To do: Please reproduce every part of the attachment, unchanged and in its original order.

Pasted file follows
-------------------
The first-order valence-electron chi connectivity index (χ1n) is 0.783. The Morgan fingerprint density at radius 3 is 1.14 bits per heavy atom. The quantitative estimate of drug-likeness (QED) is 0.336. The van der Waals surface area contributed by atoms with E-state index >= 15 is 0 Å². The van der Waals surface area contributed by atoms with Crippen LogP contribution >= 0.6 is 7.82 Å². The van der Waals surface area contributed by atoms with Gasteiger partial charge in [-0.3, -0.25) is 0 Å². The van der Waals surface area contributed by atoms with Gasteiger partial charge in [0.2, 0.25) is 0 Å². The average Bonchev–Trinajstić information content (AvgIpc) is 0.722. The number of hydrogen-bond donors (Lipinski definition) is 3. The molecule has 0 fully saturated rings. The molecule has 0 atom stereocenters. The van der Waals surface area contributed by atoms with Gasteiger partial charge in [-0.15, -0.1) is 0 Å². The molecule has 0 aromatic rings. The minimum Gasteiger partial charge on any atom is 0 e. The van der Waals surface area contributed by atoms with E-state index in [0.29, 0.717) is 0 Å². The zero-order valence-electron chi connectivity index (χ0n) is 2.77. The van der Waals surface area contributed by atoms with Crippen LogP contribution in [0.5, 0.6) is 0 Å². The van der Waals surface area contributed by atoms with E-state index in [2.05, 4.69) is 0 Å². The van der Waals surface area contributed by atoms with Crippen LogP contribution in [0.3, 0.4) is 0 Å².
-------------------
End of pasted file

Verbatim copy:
The first-order valence-electron chi connectivity index (χ1n) is 0.783. The Morgan fingerprint density at radius 3 is 1.14 bits per heavy atom. The quantitative estimate of drug-likeness (QED) is 0.336. The van der Waals surface area contributed by atoms with E-state index >= 15 is 0 Å². The van der Waals surface area contributed by atoms with Crippen LogP contribution >= 0.6 is 7.82 Å². The van der Waals surface area contributed by atoms with Gasteiger partial charge in [-0.3, -0.25) is 0 Å². The van der Waals surface area contributed by atoms with Gasteiger partial charge in [0.2, 0.25) is 0 Å². The average Bonchev–Trinajstić information content (AvgIpc) is 0.722. The number of hydrogen-bond donors (Lipinski definition) is 3. The molecule has 0 fully saturated rings. The molecule has 0 atom stereocenters. The van der Waals surface area contributed by atoms with Gasteiger partial charge in [-0.15, -0.1) is 0 Å². The molecule has 0 aromatic rings. The minimum Gasteiger partial charge on any atom is 0 e. The van der Waals surface area contributed by atoms with E-state index in [0.29, 0.717) is 0 Å². The zero-order valence-electron chi connectivity index (χ0n) is 2.77. The van der Waals surface area contributed by atoms with Crippen LogP contribution in [0.5, 0.6) is 0 Å². The van der Waals surface area contributed by atoms with E-state index in [2.05, 4.69) is 0 Å². The van der Waals surface area contributed by atoms with Crippen LogP contribution in [0.3, 0.4) is 0 Å².